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Mycoplasmas use molecular 'judo armlock' to evade host immune response


The cryo-electron microscopy structure of mycoplasma MIB and MIP proteins in complex with a Fab, obtained at beamline CM01, reveals how these proteins capture and break down antibodies by performing a molecular ‘judo armlock’, shedding light on how mycoplasmas evade the host immune system.

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Successful pathogens have developed multiple strategies to evade their host immune systems, in order to persist and propagate. Mycoplasmas are small bacteria able to colonise the mucosal surface of a wide range of hosts, including livestock species and humans. Many mycoplasma species are pathogenic and are naturally unresponsive to many antibiotics. The emergence of strains resistant to the few effective antibiotics (tetracycline in particular) is a cause for concern, in both the medical and veterinary fields. Most mycoplasmas are responsible for chronic respiratory, genital or urinary infections, suggesting that these bacteria are able to evade the host immune system. In particular, mycoplasmas need to escape antibody-mediated recognition and elude immune neutralisation and clearance.

Mycoplasmas have developed a two-protein system, referred to as the MIB-MIP system, based on Mycoplasma Immunoglobulin Binding (MIB) and Mycoplasma Immunoglobulin Protease (MIP), which respectively bind and cleave antibodies [1]. MIB recognises and captures the antibodies and subsequently recruits the serine protease MIP, which cuts off the antigen recognition domain VH, resulting in the inactivation of the antibodies.

A team of researchers from the CNRS at the IECB in Bordeaux, in collaboration with researchers from the University of Bordeaux and INRAE, have deciphered the mechanism of action of the MIB-MIP system, visualising its molecular architecture at the atomic scale using cryo-electron microscopy. They have solved the structure of the proteins MIB and MIP in complex with a goat IgG Fab (Figure 1) using the ESRF Titan Krios electron microscope at beamline CM01, with an overall resolution of 2.8 Å.


Fig. 1: Structure of MIB and MIP proteins in complex with Fab. MIB and MIP are represented as surfaces in blue and red respectively. The Fab is shown as ribbon representation with the light and heavy chains in green and yellow respectively.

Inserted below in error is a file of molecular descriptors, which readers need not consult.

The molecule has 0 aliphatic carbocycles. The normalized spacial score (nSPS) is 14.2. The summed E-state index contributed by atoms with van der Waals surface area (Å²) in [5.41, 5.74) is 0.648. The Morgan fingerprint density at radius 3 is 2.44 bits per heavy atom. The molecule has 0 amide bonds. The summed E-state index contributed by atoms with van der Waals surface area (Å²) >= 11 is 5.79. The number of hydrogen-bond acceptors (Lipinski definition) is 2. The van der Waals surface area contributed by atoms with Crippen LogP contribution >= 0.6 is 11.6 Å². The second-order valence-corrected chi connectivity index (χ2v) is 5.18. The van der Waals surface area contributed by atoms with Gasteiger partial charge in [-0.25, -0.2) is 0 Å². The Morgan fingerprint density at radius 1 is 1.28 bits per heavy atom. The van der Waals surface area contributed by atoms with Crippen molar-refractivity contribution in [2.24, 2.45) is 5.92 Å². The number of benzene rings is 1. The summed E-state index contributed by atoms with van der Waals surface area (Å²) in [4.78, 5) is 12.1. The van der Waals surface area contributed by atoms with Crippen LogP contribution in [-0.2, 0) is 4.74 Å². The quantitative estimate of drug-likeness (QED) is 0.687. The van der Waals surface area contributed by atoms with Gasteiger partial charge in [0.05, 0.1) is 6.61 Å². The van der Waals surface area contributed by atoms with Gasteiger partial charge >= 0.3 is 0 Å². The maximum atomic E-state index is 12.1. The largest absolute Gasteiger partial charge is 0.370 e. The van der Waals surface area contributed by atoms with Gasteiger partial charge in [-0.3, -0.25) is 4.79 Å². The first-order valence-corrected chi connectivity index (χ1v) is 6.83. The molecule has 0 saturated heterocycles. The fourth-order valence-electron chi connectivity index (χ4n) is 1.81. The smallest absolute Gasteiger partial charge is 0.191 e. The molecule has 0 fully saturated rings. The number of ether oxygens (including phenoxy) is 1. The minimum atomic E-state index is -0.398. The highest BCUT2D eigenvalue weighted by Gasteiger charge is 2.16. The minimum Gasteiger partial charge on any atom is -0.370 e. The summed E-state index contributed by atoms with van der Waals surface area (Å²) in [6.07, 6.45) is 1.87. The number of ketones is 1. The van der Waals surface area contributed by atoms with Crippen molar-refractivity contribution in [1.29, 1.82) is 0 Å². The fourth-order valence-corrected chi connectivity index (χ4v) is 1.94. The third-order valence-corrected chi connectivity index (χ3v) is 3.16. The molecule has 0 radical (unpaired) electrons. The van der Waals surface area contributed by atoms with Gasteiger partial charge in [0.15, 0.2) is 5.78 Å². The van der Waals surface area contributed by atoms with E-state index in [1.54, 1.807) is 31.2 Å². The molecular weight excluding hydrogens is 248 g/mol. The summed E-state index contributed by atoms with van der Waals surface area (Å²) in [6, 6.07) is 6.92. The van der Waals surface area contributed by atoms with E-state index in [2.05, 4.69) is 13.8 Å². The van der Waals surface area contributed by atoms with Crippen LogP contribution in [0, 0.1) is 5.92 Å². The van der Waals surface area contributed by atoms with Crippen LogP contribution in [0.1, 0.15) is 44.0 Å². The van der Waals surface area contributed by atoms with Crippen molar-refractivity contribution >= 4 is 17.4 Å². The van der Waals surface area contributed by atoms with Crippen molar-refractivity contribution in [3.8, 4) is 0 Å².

The cryo-EM structure reveals a completely new mechanism, which resembles the "juji gatamé" armlock technique used in ju-jitsu or judo (Figure 2). MIB and MIP encircle the Fab fragment, holding it firmly in their arm domains. The linker between the antibody’s CH and VH domains is twisted and put in a favourable orientation to be cleaved by MIP. In addition, the conformation of the Fab in the MIB-MIP-Fab complex is drastically impaired. The VL and the VH fragments are twisted out of alignment and the antigen-binding site is torn apart. The distance between the VL and the VH complementary-determining regions (CDRs) is nearly twice the usual distance measured in an isolated Fab. These data reveal that the MIB-MIP complex, and MIB alone, are able to promote the dissociation of the antigen-antibody complex.


Fig. 2: Artistic representation of MIB and MIP in action at the surface of a mycoplasma cell.  Atomic models of full length MIB and MIP are represented as surfaces in blue and red respectively. Immunoglobulins are represented as surfaces with their light chain in yellow and their heavy chains in orange. First, an immunoglobulin bound to a mycoplasma surface antigen is recognised by MIB and displaced from this antigen. The VH domain of the immunoglobulin is shifted away from its initial position freeing the linker between the CH and VH domains of the Fab. Subsequently, the protease MIP is recruited, the VH domain is cleaved off, and finally the cleaved antibody released from the cell surface.

These high-resolution data show that MIB and MIP use an unprecedented mechanism to dissociate antigen-antibody complex and capture and inactivate the antibody by proteolytic cleavage. They highlight the key role of MIB and MIP in the host immunity evasion by mycoplasmas, and indicate that MIB and MIP would be therapeutic targets of interest in veterinary and human health.

In addition to their relevance to the field of host-pathogen interaction, MIB and MIP could also become important biotechnology tools. The ability of MIB to promote the dissociation of the antibody-antigen complexes is unique. This property opens exciting perspectives to develop new biotechnological tools in the immunoglobulin field to manipulate antibodies or to dissociate antibodies bound to their antigen.

Principal publication and authors
The mycoplasma surface proteins MIB and MIP promote the dissociation of the antibody-antigen interaction, P. Nottelet (a), L. Bataille (b), G. Gourgues (b), R. Anger (a), C. Lartigue (b), P. Sirand-Pugnet (b), E. Marza (a), R. Fronzes (a), Y. Arfi (b), Sci. Adv. 7, 10 (2021);
(a) Structure and Function of Bacterial Nanomachines, UMR 5234, Univ. Bordeaux, CNRS, Institut Européen de Chimie et Biologie, Pessac (France).
(b) Univ. Bordeaux, INRAE, Biologie du Fruit et Pathologie, UMR 1332, Villenave d’Ornon (France).

[1] Y. Arfi et al., Proc. Natl. Acad. Sci. U.S.A. 113, 5406-5411 (2016).